Carved and engraved rock-crystal standing cup (tazza)

From Italy, about AD 1550-1600

This object is now on display in a new gallery on the ground floor, Room 2a: The Waddesdon Bequest.

The marvellous translucency of rock crystal ensured that it was one of the most prized materials in European princely collections. Skilled techniques were required to carve, polish and engrave this very hard material. Workshops specializing in the carving of hard stones flourished in Milan, Florence and Prague in the second half of the sixteenth and early seventeenth centuries. The Miseroni workshops in Milan and Prague were among those producing the finest quality hardstone objets d'art. A number of surviving examples attributed to these workshops have pronounced similarities to this magnificent tazza.

The tazza (from the Italian, used to describe a shallow ornamental vessel usually on a pedestal) is made up of three separate sections of rock crystal: a narrow oval bowl, a tall baluster stem and an oval foot, each joined by gold and enamel mounts. While the narrow form of the bowl is exceptional, the undulating rim with incurved sections, carved acanthus leaves and engraved intertwined dragons are typical of decoration in the Mannerist style. The strapwork and scrolls of the enamelled mounts also belong to the same style of ornament. The sophisticated pattern of deeply-carved acanthus leaves around the bowl is complemented by the richly-detailed engraving of the dragons.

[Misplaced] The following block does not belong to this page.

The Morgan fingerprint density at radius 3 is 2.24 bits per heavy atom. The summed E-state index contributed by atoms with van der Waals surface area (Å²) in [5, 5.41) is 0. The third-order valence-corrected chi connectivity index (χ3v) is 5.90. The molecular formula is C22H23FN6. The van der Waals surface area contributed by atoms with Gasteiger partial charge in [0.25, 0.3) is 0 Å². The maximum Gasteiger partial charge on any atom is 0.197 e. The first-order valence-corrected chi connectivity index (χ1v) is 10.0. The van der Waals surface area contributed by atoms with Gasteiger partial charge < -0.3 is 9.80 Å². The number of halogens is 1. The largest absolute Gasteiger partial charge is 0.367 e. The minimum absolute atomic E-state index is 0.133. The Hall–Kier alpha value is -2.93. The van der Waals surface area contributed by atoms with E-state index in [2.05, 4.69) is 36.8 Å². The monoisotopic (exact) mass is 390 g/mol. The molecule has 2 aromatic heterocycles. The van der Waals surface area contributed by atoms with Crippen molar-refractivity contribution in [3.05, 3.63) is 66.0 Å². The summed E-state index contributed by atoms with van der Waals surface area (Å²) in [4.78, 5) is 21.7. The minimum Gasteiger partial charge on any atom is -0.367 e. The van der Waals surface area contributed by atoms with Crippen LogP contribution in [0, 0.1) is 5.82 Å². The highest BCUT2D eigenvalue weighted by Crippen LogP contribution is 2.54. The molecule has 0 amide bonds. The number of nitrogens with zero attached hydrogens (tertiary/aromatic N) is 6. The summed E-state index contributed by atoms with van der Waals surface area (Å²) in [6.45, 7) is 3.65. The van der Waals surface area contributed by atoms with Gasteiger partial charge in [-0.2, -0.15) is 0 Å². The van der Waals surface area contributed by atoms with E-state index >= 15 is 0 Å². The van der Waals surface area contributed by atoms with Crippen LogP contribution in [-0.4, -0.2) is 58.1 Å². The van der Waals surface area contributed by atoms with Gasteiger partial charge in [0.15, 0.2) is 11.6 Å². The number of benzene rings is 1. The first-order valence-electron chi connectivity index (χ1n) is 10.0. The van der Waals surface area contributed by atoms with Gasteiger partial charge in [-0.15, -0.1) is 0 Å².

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More information


H. Tait, Catalogue of the Waddesdon B-2 (London, The British Museum Press, 1991)


Height: 15.000 cm
Width: 22.600 cm
Width: 22.600 cm

Museum number

M&ME Waddesdon Bequest 74


Bequeathed by Baron Ferdinand de Rothschild


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